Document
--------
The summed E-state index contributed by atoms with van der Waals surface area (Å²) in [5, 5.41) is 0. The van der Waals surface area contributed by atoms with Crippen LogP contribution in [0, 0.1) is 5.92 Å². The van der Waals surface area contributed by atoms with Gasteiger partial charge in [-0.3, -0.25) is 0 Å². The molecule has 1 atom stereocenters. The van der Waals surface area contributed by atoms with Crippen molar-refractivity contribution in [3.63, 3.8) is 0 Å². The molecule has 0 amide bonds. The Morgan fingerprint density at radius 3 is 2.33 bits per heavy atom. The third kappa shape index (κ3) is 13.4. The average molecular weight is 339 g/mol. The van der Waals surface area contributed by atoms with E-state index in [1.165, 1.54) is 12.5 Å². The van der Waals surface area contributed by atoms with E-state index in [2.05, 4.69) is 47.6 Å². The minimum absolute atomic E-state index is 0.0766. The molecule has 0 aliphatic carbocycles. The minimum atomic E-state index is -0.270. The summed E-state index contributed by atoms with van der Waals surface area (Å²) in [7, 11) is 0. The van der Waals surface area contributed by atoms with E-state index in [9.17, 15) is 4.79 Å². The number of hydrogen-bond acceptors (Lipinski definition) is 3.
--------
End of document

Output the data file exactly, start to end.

The summed E-state index contributed by atoms with van der Waals surface area (Å²) in [5, 5.41) is 0. The van der Waals surface area contributed by atoms with Crippen LogP contribution in [0, 0.1) is 5.92 Å². The van der Waals surface area contributed by atoms with Gasteiger partial charge in [-0.3, -0.25) is 0 Å². The molecule has 1 atom stereocenters. The van der Waals surface area contributed by atoms with Crippen molar-refractivity contribution in [3.63, 3.8) is 0 Å². The molecule has 0 amide bonds. The Morgan fingerprint density at radius 3 is 2.33 bits per heavy atom. The third kappa shape index (κ3) is 13.4. The average molecular weight is 339 g/mol. The van der Waals surface area contributed by atoms with E-state index in [1.165, 1.54) is 12.5 Å². The van der Waals surface area contributed by atoms with E-state index in [2.05, 4.69) is 47.6 Å². The minimum absolute atomic E-state index is 0.0766. The molecule has 0 aliphatic carbocycles. The minimum atomic E-state index is -0.270. The summed E-state index contributed by atoms with van der Waals surface area (Å²) in [7, 11) is 0. The van der Waals surface area contributed by atoms with E-state index in [9.17, 15) is 4.79 Å². The number of hydrogen-bond acceptors (Lipinski definition) is 3.